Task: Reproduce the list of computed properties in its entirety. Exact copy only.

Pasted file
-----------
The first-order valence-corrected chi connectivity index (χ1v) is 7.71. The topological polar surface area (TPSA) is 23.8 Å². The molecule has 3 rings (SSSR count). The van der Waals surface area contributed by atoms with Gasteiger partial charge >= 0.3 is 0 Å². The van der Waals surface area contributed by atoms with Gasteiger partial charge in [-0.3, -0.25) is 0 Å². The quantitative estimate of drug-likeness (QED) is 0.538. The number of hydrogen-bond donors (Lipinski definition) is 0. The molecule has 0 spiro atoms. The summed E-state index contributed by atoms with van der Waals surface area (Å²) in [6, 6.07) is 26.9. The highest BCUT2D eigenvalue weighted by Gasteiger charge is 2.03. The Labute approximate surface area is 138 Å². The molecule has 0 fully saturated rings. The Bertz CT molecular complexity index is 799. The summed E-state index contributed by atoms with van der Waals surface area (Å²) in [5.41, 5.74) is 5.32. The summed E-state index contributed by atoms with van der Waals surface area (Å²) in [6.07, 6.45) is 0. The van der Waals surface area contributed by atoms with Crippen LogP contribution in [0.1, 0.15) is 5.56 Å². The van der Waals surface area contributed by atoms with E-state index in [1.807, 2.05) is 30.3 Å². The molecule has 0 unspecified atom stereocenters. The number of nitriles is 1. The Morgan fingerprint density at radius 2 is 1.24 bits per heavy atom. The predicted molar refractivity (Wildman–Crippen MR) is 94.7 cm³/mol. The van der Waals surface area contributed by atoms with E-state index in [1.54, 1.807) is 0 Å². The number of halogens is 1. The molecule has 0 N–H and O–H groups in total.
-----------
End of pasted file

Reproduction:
The first-order valence-corrected chi connectivity index (χ1v) is 7.71. The topological polar surface area (TPSA) is 23.8 Å². The molecule has 3 rings (SSSR count). The van der Waals surface area contributed by atoms with Gasteiger partial charge >= 0.3 is 0 Å². The van der Waals surface area contributed by atoms with Gasteiger partial charge in [-0.3, -0.25) is 0 Å². The quantitative estimate of drug-likeness (QED) is 0.538. The number of hydrogen-bond donors (Lipinski definition) is 0. The molecule has 0 spiro atoms. The summed E-state index contributed by atoms with van der Waals surface area (Å²) in [6, 6.07) is 26.9. The highest BCUT2D eigenvalue weighted by Gasteiger charge is 2.03. The Labute approximate surface area is 138 Å². The molecule has 0 fully saturated rings. The Bertz CT molecular complexity index is 799. The summed E-state index contributed by atoms with van der Waals surface area (Å²) in [5.41, 5.74) is 5.32. The summed E-state index contributed by atoms with van der Waals surface area (Å²) in [6.07, 6.45) is 0. The van der Waals surface area contributed by atoms with Crippen LogP contribution in [0.1, 0.15) is 5.56 Å². The van der Waals surface area contributed by atoms with E-state index in [1.807, 2.05) is 30.3 Å². The molecule has 0 unspecified atom stereocenters. The number of nitriles is 1. The Morgan fingerprint density at radius 2 is 1.24 bits per heavy atom. The predicted molar refractivity (Wildman–Crippen MR) is 94.7 cm³/mol. The van der Waals surface area contributed by atoms with E-state index in [1.54, 1.807) is 0 Å². The number of halogens is 1. The molecule has 0 N–H and O–H groups in total.